Channeling Django

Guitarist John Jorgenson brings Gypsy jazz to the Big Room

DJANGO-FIED Guitar legend John Jorgenson played Django Reinhardt in the movie <i>Head in the Clouds</i>, and he’ll bring his own brand of Gypsy jazz to the Big Room.

DJANGO-FIED Guitar legend John Jorgenson played Django Reinhardt in the movie Head in the Clouds, and he’ll bring his own brand of Gypsy jazz to the Big Room.

Courtesy Of TG Squared Artists

Jim Jorgenson
Big Room
Tues., Feb. 1, 7:30 p.m. (doors, 6:30 p.m.)
Tickets: $20

It is generally agreed that Nashville-based musician John Jorgenson plays the daylights out of a guitar. He toured for six years with none other than Elton John, and Sir Elton himself described Jorgenson’s guitar playing as “brilliant, fucking brilliant!”

In addition to being one of the hottest guitarists around, Jorgenson also plays clarinet, bassoon, mandolin, pedal steel guitar and saxophone as well as sings. “What instruments don’t you play?” I asked him during a recent telephone interview. “I don’t play the violin … because I’m kind to people,” Jorgenson chuckled, explaining that because the violin is so small and the notes are physically so close together, the violin is a hard instrument to play with really good intonation, and there’s “the bow thing,” which we both agreed, me being a bass player, was a difficult piece of equipment to master.

Before his time with Elton John, Jorgenson was for 10 years a member, along with Will Ray and Jerry Donahue, of the popular trio of wild Fender Telecaster players, The Hellecasters, also dubbed “The Tenors of the Electric Guitar.” And before The Hellecasters, there was Jorgenson’s very successful six-year stint in the Grammy-nominated Desert Rose Band with ex-Byrds bassist Chris Hillman.

During the Desert Rose days, the band’s producer heard his enormous talent and hired Jorgenson for session work, resulting in his becoming an in-demand session musician, recording with a variety of widely known artists including Bonnie Raitt, Ricky Nelson, Willie Nelson, Barbra Streisand, Luciano Pavarotti and Baby Spice. Jorgenson has also performed on stage with the likes of Roy Orbison, Little Richard, George Michael, Sheryl Crow, k. d. lang, Bob Dylan, Sting, Buck Owens and Rose Maddox ("She was Dolly Parton’s idol,” Jorgenson told me).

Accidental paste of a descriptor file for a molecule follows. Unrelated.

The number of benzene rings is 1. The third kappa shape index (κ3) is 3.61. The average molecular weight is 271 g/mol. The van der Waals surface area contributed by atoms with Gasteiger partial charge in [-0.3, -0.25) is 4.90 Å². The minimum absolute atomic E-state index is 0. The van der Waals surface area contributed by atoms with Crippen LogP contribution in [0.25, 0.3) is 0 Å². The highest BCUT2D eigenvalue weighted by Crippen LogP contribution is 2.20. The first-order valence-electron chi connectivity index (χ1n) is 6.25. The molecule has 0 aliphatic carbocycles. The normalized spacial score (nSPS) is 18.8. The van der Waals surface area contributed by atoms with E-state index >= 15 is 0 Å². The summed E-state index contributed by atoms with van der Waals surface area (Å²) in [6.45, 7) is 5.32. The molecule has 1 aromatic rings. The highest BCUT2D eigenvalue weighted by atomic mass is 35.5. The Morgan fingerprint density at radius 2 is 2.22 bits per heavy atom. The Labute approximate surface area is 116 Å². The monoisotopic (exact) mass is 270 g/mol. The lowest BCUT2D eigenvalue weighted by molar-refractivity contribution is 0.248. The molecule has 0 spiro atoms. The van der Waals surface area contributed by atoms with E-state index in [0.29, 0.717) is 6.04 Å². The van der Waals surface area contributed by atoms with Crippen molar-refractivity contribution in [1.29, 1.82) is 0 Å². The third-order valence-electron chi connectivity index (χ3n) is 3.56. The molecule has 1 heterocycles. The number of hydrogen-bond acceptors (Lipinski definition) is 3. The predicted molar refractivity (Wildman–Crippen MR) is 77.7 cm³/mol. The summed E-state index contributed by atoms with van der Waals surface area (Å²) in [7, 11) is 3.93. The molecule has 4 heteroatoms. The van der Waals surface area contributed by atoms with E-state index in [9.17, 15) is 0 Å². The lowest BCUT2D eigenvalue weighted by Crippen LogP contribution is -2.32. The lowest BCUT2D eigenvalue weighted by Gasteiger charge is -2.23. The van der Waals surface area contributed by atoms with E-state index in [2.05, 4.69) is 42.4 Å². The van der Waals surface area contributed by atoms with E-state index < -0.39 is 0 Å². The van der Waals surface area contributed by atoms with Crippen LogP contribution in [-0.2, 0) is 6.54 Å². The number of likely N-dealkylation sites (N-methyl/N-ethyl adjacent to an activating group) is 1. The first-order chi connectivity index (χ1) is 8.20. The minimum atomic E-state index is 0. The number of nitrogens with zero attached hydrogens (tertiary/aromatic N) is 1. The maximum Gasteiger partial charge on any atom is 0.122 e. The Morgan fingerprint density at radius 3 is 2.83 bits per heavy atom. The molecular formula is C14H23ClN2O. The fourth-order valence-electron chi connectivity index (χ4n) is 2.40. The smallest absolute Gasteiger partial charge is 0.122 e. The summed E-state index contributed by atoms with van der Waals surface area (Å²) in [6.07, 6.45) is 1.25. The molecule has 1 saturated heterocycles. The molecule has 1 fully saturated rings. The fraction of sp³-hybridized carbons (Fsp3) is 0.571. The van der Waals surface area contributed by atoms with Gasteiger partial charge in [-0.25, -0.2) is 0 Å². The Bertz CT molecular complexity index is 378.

“Even though I play so many different styles [of music],” Jorgenson explained, “[Gypsy jazz] is my favorite. It’s what I play when I’m at home.”

“You mean, you don’t just sit around and wail on your Telecaster?” I asked, jokingly.

“No,” Jorgenson laughed, “This style of music [Gypsy jazz] is so challenging. It’s got a lot of feeling. It’s romantic. It’s very evocative…”

In fact, Jorgenson and Gypsy jazz (a.k.a. “Manouche swing” or “'30s-style Django music,” à la famous French Gypsy guitarist Django Reinhardt) are such good friends—and he is so good at it—that he played the part of Reinhardt in the recently released film, Head in the Clouds. “Did you actually play the part of Django?” I asked, “Or did you just play the guitar parts?”

“I played Django. They cut my hair short,” the formerly long-maned Jorgenson shared. “They dyed it black. I grew a little Gypsy mustache. They dyed my mustache and my eyebrows black. They dressed me up like Django from 1936.”

Jorgenson said he hardly recognized himself. “When I watched the film, it was kind of shocking. I thought, ‘Yeah, I remember doing that, but…'”

Jorgenson was invited to perform this summer for the first time at the world-famous Django Reinhardt Festival in Samois, France. Previous big-name acts include French Gypsy jazz guitarist Bireli Lagrene, whom Jorgenson described as “probably my favorite player in that style,” adding “It is unusual for an American to be invited. I feel honored.”

Gypsy jazz is what Jorgenson is bringing to Sierra Nevada’s Big Room, accompanied by Stephan Dudash on violin, Brad Davis on rhythm guitar and Charlie Chadwick on bass, in support of his recent album, Franco-American Swing. Jorgenson described the show as “a full-on acoustic show,” but added, “I do play one of the Hellecasters’ songs, acoustic.”

Jorgenson hopes that the word “jazz” doesn’t scare anyone. “[Gypsy jazz] is very accessible music,” he explained, “and I try to present it with a little bit of historical context, … [Gypsy jazz] is very melodic, a lot of fun!”

Jorgenson summed up, "I just love to play music. … I even like setting up!"